How do heat pumps work?

They take the ambient heat from the ground, typically, and concentrate this for use in your home.

This heat can be used to heat your home directly or heat water to feed into your central heating or hot water system. This reduces the amount of fuel you need to burn for heating, saving you money. The government are supplementing the cost of installation for ground source heat pumps with the RHPP scheme, offering one-off grants of £1,250.

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Technical information made simple

You will need enough outside space to bury a loop of pipe called a ‘ground loop’ which collects the heat from the earth, although they can be buried in vertical boreholes if space is really tight.

  1. A mixture of water and antifreeze circulates around the ground loop – which is buried in the garden. This absorbs the heat from the ground.
  2. Then the heated ground loop fluid is pumped through a heat exchanger passing the heat to the refrigerant.
  3. The refrigerant is compressed and the heat concentrated into a higher temperature in a compressor. This makes it hot enough to heat water for either heating or hot water.
  4. The ground loop fluid, now cooled, passes back into the ground where it captures more heat and repeats the whole process.

The size of your home, and your requirement for heat will determine the length of the ground loop – longer loops can draw more heat from the ground, but need more space to be buried in.

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There are other types of heat pump and they work on a very similar principle, but tend to draw heat from different sources:

  • Air Source Heat Pumps: They draw heat from the outside air and are popular as they are cheaper and easier to install, particularly if you live in a city with limited outside space.
  • Water source heat pumps: This is very similar to a ground source system except that the ground loop is immersed in water, such as a lake or river.
  • MVHR (Mechanical Ventilation and Heat Recovery): This is effectively exhaust-air-source; these recover the heat from air leaving your home via vents. This is most effective in more air-tight homes.

Installation

In order to qualify for the RHPP scheme the system must be fitted by a MCS accredited installer. Find out more about the Installation of ground source heat pumps.

FAQs

Where should I put my heat pump unit?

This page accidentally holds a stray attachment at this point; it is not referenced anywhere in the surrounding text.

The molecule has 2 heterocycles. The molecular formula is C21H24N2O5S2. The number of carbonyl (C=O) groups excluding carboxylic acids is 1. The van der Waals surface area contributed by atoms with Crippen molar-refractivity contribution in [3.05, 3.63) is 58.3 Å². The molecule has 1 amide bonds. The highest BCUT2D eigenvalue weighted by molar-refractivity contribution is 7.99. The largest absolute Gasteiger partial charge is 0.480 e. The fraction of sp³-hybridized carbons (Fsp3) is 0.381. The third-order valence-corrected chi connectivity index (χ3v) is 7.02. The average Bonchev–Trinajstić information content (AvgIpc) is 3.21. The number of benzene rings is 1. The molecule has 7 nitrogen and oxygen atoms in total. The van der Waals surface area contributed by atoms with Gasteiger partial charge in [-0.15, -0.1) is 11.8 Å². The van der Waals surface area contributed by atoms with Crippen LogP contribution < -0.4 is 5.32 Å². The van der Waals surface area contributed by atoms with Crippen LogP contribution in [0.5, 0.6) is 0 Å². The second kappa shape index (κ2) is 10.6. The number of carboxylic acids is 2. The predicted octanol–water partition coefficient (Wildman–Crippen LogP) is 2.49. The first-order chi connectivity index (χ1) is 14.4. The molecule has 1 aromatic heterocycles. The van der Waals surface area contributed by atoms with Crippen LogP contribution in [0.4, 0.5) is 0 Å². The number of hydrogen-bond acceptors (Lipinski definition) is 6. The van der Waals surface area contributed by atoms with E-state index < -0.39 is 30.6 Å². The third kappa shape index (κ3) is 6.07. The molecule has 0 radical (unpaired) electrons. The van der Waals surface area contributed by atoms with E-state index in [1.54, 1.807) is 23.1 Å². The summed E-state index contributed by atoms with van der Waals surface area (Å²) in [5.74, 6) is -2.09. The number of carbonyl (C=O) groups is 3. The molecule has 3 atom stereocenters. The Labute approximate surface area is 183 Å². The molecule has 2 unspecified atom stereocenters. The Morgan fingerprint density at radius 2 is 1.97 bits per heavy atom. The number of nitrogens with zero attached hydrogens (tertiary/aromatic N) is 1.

Usual locations include your utility room, basement or even out in the garage.
Can a ground source heat pump be used with underfloor heating?
Underfloor heating is a great choice for use with a ground source heat pump, but large radiators or a mix of both can be used for distributing heat around your home. Heat pumps produce a lower temperature heat than conventional boilers, therefore they are far more effective if used with a larger surface heating distribution system such as underfloor heating or large radiators. A good rule of thumb is that if used with heat pumps, the radiators should be around 30% larger compared to the size of radiator that would be used with a conventional boiler.
Will a ground source heat pump provide enough hot water for heating and baths/showers?
Yes, with the correct design and equipment, a ground source heat pump can meet all your domestic hot water requirements throughout the year. If you do not have enough space in your garden for a system large enough to meets your needs you can top up the heat the heat pump produces with the help of a more conventional system. Your installer will be able to confirm whether the size of system you can accommodate will meet your needs.
Will a ground source heat pump save me money on my energy bills?
Yes, a well designed ground source heat pump system will save money and CO2 compared to other traditional heating systems, especially now that the government is in part funding new installations with the Renewable Heat Premium Payment grant. Exactly how much money you save depends on how well your system is designed and the efficiency of your old system. Find out how much you could save by completing our Energy Assessment.
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